It’s easy – and logical – to think that an app that pertains to protect children online can be trusted to do just that, but all companies are fallible, and none will have the same level of invested interest in your child’s safety that you do.
For example, mSpy was hacked in both 2015 and 2018, resulting in the data of thousands of users being leaked. During the 2018 breach, an open database was available online that contained the usernames, passwords and private encryption keys of every customer who had logged into or bought the license during the previous six-month period. With this information, a device with mSpy installed could be tracked and their WhatsApp and Facebook messages viewed.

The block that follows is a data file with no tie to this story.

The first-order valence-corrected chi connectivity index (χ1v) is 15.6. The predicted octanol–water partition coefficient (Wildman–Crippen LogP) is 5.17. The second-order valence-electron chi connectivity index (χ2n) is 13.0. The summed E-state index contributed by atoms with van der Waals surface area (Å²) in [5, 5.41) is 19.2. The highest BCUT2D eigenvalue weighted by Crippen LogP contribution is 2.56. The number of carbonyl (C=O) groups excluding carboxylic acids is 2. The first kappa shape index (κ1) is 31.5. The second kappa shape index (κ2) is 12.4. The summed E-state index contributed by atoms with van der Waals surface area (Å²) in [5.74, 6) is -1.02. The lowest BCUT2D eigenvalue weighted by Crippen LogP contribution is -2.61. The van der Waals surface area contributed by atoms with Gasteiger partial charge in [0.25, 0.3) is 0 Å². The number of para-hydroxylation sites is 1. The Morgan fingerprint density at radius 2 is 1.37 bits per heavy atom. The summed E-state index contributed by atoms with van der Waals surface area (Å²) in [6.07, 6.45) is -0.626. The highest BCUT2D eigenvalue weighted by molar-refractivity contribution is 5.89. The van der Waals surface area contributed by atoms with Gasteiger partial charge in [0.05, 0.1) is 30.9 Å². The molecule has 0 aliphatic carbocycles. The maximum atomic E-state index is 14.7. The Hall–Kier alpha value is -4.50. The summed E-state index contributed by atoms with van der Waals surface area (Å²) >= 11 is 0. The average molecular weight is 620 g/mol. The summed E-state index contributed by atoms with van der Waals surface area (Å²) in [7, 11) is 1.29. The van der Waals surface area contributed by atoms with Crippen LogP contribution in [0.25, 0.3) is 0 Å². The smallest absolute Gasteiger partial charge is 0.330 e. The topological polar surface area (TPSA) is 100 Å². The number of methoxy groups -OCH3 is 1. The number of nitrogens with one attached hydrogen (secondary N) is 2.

The online world is fast moving, and circumstances change, and new factors come into play all the time, like new platforms being launched, children finding workarounds and breaches in security.
That’s one of the reasons that children and young people’s online safety should be approached like an ecosystem: it needs a network of supporting components to work. That might include the use of parent apps, should you choose to do so, but it also needs the support of parents, carers, the school community and continued digital safeguarding education.